- Nov 15, 2001
- Real Name
- Neil Middlemiss
The Fisher King is at once a story about the power of kindness and a commentary of homelessness and mental illness. Directed by Terry Gilliam’s, the film is a curious journey through sadness and darkness that warms and enriches the soul. Filled with expert performances, Gilliam’s trademark directorial approach (though restrained from his more unleashed adventures,) and a marvelous sense of intimacy among the New York setting, The Fisher King is a must see. Criterion’s fine Blu-ray release is a perfect opportunity to discover, or rediscover, this wonderful film.
Distributed By: N/A
Video Resolution and Encode: 1080P/AVC
Aspect Ratio: 1.78:1
Audio: English 5.1 DTS-HDMA
Subtitles: English, English SDH
Run Time: 2 Hr. 18 Min.
Package Includes: Blu-rayStandard Criterion Case
Disc Type: BD50 (dual layer)
Release Date: 06/23/2015
The Production Rating: 4.5/5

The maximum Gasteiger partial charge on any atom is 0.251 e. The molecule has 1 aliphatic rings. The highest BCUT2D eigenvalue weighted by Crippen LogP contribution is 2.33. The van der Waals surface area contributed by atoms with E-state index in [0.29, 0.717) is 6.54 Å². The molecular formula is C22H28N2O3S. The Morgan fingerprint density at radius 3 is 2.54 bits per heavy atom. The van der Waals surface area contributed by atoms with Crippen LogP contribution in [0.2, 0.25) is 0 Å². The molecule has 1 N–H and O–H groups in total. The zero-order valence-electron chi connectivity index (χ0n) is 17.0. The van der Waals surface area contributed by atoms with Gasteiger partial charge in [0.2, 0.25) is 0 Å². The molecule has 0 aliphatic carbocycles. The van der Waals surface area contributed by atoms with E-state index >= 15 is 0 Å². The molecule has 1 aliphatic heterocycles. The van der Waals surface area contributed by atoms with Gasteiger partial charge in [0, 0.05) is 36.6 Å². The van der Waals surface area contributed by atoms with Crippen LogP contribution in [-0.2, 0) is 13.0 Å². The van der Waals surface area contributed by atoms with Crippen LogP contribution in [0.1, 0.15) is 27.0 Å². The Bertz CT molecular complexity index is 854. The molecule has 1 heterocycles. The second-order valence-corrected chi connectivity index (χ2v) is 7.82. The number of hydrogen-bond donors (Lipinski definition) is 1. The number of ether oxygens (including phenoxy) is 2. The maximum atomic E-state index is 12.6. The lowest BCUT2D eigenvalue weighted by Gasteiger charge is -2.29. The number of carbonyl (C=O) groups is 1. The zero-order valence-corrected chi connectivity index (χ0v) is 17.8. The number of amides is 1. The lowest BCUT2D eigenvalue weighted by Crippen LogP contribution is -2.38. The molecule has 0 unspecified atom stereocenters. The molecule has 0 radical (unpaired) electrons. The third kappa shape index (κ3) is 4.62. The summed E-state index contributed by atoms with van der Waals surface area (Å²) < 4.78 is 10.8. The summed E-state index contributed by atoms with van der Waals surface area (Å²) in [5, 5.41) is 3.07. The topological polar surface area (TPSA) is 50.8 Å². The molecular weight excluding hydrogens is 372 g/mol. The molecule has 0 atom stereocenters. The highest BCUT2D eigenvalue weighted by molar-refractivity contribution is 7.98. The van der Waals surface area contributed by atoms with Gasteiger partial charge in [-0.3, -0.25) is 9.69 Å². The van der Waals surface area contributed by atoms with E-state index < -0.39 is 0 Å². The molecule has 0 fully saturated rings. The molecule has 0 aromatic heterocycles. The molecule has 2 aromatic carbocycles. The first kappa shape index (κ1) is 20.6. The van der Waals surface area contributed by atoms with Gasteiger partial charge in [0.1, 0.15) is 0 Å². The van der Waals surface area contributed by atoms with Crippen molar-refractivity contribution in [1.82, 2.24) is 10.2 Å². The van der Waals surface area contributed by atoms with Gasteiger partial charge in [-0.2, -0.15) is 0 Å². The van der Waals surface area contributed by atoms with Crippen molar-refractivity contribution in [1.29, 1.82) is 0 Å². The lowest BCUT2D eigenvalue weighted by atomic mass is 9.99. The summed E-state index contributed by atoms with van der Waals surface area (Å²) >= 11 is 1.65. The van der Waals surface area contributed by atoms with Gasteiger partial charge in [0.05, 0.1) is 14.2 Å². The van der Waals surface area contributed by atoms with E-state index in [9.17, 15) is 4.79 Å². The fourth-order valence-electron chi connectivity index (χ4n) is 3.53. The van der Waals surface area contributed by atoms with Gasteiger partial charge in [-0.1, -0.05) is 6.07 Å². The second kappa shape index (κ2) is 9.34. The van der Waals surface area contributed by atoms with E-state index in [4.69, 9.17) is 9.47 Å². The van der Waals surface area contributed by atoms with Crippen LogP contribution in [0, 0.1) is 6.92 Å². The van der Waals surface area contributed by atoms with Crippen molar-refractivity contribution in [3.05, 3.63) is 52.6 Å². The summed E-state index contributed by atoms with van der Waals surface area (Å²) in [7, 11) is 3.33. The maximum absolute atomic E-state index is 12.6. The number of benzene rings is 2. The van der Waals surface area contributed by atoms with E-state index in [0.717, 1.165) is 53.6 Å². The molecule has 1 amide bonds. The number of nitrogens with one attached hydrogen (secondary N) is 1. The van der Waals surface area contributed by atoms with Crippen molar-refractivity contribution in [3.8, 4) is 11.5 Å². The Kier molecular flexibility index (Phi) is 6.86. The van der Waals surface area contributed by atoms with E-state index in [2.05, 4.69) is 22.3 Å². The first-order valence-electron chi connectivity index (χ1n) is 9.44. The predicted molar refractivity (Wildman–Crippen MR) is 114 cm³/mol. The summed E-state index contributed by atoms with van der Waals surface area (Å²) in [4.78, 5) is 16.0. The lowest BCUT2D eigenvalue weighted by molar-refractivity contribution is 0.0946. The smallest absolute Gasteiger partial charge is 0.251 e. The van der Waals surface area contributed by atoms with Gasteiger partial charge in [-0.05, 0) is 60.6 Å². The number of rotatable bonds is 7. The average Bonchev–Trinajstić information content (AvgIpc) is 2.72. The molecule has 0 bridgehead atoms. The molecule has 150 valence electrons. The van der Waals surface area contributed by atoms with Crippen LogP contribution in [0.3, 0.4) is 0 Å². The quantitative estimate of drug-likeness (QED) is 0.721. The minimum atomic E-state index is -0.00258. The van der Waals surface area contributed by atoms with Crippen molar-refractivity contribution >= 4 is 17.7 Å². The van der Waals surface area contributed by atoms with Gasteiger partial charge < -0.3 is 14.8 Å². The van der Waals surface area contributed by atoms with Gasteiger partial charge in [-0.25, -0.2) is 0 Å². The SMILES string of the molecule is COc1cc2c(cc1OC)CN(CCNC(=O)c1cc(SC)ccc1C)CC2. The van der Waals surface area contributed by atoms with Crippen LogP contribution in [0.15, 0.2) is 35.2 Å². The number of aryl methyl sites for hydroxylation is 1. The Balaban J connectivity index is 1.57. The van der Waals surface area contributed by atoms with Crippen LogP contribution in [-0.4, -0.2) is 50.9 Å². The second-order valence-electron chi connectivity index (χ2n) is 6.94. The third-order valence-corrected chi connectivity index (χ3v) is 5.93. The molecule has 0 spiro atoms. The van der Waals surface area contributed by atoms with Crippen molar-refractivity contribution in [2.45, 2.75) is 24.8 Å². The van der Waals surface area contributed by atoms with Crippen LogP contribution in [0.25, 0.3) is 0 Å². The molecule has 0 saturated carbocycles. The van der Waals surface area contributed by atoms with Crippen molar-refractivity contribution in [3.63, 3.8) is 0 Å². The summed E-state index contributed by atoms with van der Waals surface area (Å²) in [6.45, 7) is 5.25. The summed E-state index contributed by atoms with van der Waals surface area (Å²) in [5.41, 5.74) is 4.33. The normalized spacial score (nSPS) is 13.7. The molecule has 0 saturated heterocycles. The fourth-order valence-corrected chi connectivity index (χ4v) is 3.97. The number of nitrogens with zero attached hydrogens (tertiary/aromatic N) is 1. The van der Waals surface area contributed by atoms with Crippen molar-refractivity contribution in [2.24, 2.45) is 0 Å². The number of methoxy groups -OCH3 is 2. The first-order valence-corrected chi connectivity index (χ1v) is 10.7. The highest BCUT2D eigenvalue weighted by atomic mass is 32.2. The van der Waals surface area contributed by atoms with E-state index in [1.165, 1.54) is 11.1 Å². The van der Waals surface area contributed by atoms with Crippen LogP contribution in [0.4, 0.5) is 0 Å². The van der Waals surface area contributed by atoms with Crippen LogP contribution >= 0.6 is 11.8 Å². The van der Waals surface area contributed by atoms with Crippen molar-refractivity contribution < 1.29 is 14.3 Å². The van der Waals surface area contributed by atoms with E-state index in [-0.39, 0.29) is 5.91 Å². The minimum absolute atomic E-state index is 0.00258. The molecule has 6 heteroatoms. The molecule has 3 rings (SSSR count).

“It begins with the king as a boy, having to spend the night alone in the forest to prove his courage so he can become king. Now while he is spending the night alone he's visited by a sacred vision. Out of the fire appears the Holy Grail, symbol of God's divine grace. And a voice said to the boy, "You shall be keeper of the grail so that it may heal the hearts of men." But the boy was blinded by greater visions of a life filled with power and glory and beauty. And in this state of radical amazement he felt for a brief moment not like a boy, but invincible, like God, so he reached into the fire to take the grail, and the grail vanished, leaving him with his hand in the fire to be terribly wounded. Now as this boy grew older, his wound grew deeper. Until one day, life for him lost its reason. He had no faith in any man, not even himself. He couldn't love or feel loved. He was sick with experience. He began to die. One day a fool wandered into the castle and found the king alone. And being a fool, he was simple minded, he didn't see a king. He only saw a man alone and in pain. And he asked the king, "What ails you friend?" The king replied, "I'm thirsty. I need some water to cool my throat". So the fool took a cup from beside his bed, filled it with water and handed it to the king. As the king began to drink, he realized his wound was healed. He looked in his hands and there was the Holy Grail, that which he sought all of his life. And he turned to the fool and said with amazement, "How can you find that which my brightest and bravest could not?" And the fool replied, "I don't know. I only knew that you were thirsty."”